Every city has its favourite street snacks, most of them reflecting on the culture and people. Being able to walk around and savoring different kind of street snacks is one of the highlights in attracting tourism, in Mombasa we have different kind of street food that is a must when visiting Mombasa. It is the everyday snacks loved by everyone; some of the snacks are a result of different infusions of cultures. The street foods are reasonable and fulfilling, you will find the vendors at different streets. There 6 snacks you absolutely cannot miss when you visit Mombasa:
Viazi via Karai & Bhajiya
When you walk in the alleys of old town you will find Swahili women selling Viazi karai and Bhajiya. The mouth watering boiled potatoes cooked in garam flour and deep fried is loved by many. Accompanied with chutney or tamaraind sauce makes it an ideal late afternoon snack. Bhajiya, which is made from black eye peas grinded and deep fried in to small balls, is also a favourite. The combination is ideal for a quick street snack, but some hotels sell it for breakfast. At around 50 shillings you can get a whole plate.
Mama Ngina drive is one of the popular destinations in Mombasa, many Mombasa residents flock the area over the weekend to relax and savor some coconut water (Madafu) and cassava snacks. Deep fried cassava with red chili pepper and lime on top makes it a delicious snack while enjoying the sea breeze. You can have cassava crisps in a bag to share with friends and family. Prices start as low as 20 shillings depending on the snack and quantity.
Babu Kachri is a very popular street food in Mombasa. It consists of a thick tangy potato gravy, sprinkled with crushed potato crisps and khara sev (a fried crispy snack made from chickpea flour and spices) and topped with a spicy chutney. It is loved by all ages, from children to adults. The mix is unique because it is a blend of different culture cuisine into one. From Arab influence to Indian inspired snacks. It portrays what Mombasa is, the fusion of cultures. The price goes from thirty shillings per bag or forty shillings. You find the vendors across various streets in Mombasa, they usually operate from a cart. They normally start selling after 4pm till 6:30pm.
Mahamri and Mbaazi
It’s not a Swahili breakfast without Mbaazi and Mahamri (Mahambri), if you have lived in coast you know this is true. A true coastal tradition passed on generation by generation, and still going on up to date. Mbaazi is made of pigeon peas cooked in coconut milk, while Mahamri (Mahambri) is a Swahili delicacy eaten with other meals to compliment the taste. It’s fascinating that in Mombasa, this is a very common around town. You will find food vendors around different areas selling the combo at a reasonable price. A cup of Mbaazi goes from 30 kshs to 50kshs, while a Mahamri (Mahambri) goes for 5 kshs a piece. People on their way to work will stop over these vendors and devour in a coastal breakfast leaving them full for the rest of the day.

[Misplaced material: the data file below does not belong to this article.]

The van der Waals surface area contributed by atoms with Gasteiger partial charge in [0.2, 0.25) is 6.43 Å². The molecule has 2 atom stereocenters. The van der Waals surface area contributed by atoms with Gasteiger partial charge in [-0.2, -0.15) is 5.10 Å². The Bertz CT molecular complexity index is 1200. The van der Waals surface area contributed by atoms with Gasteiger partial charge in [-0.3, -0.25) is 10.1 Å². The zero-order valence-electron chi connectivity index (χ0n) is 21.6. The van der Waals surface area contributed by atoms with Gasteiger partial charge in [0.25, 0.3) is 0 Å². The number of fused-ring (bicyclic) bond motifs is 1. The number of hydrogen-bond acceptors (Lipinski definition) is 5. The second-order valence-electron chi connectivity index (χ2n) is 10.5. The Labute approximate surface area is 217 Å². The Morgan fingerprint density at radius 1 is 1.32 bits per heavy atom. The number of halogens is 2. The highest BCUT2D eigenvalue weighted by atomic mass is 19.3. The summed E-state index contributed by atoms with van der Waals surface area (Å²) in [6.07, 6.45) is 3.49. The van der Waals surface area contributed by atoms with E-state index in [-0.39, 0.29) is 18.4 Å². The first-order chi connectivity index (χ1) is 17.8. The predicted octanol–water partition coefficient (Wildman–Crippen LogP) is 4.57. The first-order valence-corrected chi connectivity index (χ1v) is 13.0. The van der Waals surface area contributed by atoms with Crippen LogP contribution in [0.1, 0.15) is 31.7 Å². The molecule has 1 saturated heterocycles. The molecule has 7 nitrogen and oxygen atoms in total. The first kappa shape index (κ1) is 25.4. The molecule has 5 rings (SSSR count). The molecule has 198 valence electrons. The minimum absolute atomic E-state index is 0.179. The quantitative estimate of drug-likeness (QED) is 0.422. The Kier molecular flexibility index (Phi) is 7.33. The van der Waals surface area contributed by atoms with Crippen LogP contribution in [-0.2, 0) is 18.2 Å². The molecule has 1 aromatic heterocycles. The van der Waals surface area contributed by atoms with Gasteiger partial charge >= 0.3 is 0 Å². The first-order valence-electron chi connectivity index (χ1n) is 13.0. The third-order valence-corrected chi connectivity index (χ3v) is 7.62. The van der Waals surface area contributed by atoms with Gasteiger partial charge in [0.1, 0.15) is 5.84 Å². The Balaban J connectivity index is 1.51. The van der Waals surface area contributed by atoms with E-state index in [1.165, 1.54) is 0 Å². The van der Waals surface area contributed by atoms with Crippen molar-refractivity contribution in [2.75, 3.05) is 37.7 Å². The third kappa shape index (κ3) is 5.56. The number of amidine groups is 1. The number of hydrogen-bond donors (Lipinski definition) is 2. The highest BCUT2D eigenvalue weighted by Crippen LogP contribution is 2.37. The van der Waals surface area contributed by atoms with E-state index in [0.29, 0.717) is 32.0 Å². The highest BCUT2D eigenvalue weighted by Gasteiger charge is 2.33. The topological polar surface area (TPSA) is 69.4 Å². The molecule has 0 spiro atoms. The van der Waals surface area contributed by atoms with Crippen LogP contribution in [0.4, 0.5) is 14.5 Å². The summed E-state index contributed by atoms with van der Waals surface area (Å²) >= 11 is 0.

Mishkaki is a East African meat delicacy, mostly served in the evening. It is made of beef or chicken cubes, skewered on sticks and grilled over charcoal. Sold by sticks, and accompanied by tamarind sauce and salad. You will find the vendors on various streets around Mombasa, you can either do take away or seat on the chairs and savor in the grilled snack. Some restaurant/ vendors offer with chips, naan bread or chapati. The delicious tender meat is ideal after a long day and share with family and friends. Prices go from 15 shillings to 30 shillings a stick.
Mabuyu & Achari
Mabuyu is a coastal snack enjoyed by the young and old. Cooked in sugar syrup the baobab seeds are then added colour to give it a zest. Mostly enjoyed while watching movies or hanging out with friends. Mabuyu has even been exported to other countries by coastarian to bring home closer to them. The colours range from red to even green can be found sold around Mackinon Market and environs or even at individual homes. Achari is mango cut into pieces and dried to make it easier to eat, sometimes sugar is added to make it sweeter. You will find others with added colour , which is mostly red. Normally sold in sachets the price range for kshs 5 – kshs 20.